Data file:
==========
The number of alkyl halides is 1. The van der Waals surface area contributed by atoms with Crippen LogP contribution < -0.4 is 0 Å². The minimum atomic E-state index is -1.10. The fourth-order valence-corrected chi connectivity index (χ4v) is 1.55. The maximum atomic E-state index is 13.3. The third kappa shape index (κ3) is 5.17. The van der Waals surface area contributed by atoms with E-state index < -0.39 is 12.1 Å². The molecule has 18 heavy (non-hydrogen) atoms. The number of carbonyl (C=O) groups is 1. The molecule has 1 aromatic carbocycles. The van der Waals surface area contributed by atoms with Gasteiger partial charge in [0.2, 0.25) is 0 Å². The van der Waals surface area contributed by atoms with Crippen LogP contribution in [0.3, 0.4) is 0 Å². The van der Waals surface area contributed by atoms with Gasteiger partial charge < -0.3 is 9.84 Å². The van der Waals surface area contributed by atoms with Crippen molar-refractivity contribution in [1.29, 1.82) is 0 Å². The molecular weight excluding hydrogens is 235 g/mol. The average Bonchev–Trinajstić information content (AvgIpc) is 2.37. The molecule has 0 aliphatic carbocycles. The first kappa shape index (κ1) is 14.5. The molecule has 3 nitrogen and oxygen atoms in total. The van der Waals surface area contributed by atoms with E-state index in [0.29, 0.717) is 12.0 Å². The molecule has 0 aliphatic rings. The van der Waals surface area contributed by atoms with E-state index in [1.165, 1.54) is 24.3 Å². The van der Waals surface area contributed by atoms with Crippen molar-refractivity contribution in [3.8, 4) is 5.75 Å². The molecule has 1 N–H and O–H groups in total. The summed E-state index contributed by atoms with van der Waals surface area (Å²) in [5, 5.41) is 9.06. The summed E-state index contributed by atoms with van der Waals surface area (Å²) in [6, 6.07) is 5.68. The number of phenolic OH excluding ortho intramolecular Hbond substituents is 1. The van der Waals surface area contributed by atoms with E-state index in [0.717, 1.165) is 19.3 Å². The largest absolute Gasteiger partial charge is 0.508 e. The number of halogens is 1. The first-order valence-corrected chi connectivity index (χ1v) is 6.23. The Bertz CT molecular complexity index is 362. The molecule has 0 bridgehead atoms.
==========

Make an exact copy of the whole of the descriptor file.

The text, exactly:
The number of alkyl halides is 1. The van der Waals surface area contributed by atoms with Crippen LogP contribution < -0.4 is 0 Å². The minimum atomic E-state index is -1.10. The fourth-order valence-corrected chi connectivity index (χ4v) is 1.55. The maximum atomic E-state index is 13.3. The third kappa shape index (κ3) is 5.17. The van der Waals surface area contributed by atoms with E-state index < -0.39 is 12.1 Å². The molecule has 18 heavy (non-hydrogen) atoms. The number of carbonyl (C=O) groups is 1. The molecule has 1 aromatic carbocycles. The van der Waals surface area contributed by atoms with Gasteiger partial charge in [0.2, 0.25) is 0 Å². The van der Waals surface area contributed by atoms with Crippen LogP contribution in [0.3, 0.4) is 0 Å². The van der Waals surface area contributed by atoms with Gasteiger partial charge < -0.3 is 9.84 Å². The van der Waals surface area contributed by atoms with Crippen molar-refractivity contribution in [1.29, 1.82) is 0 Å². The molecular weight excluding hydrogens is 235 g/mol. The average Bonchev–Trinajstić information content (AvgIpc) is 2.37. The molecule has 0 aliphatic carbocycles. The first kappa shape index (κ1) is 14.5. The molecule has 3 nitrogen and oxygen atoms in total. The van der Waals surface area contributed by atoms with E-state index in [0.29, 0.717) is 12.0 Å². The molecule has 0 aliphatic rings. The van der Waals surface area contributed by atoms with E-state index in [1.165, 1.54) is 24.3 Å². The van der Waals surface area contributed by atoms with Crippen molar-refractivity contribution in [3.8, 4) is 5.75 Å². The molecule has 1 N–H and O–H groups in total. The summed E-state index contributed by atoms with van der Waals surface area (Å²) in [5, 5.41) is 9.06. The summed E-state index contributed by atoms with van der Waals surface area (Å²) in [6, 6.07) is 5.68. The number of phenolic OH excluding ortho intramolecular Hbond substituents is 1. The van der Waals surface area contributed by atoms with E-state index in [0.717, 1.165) is 19.3 Å². The largest absolute Gasteiger partial charge is 0.508 e. The number of halogens is 1. The first-order valence-corrected chi connectivity index (χ1v) is 6.23. The Bertz CT molecular complexity index is 362. The molecule has 0 bridgehead atoms.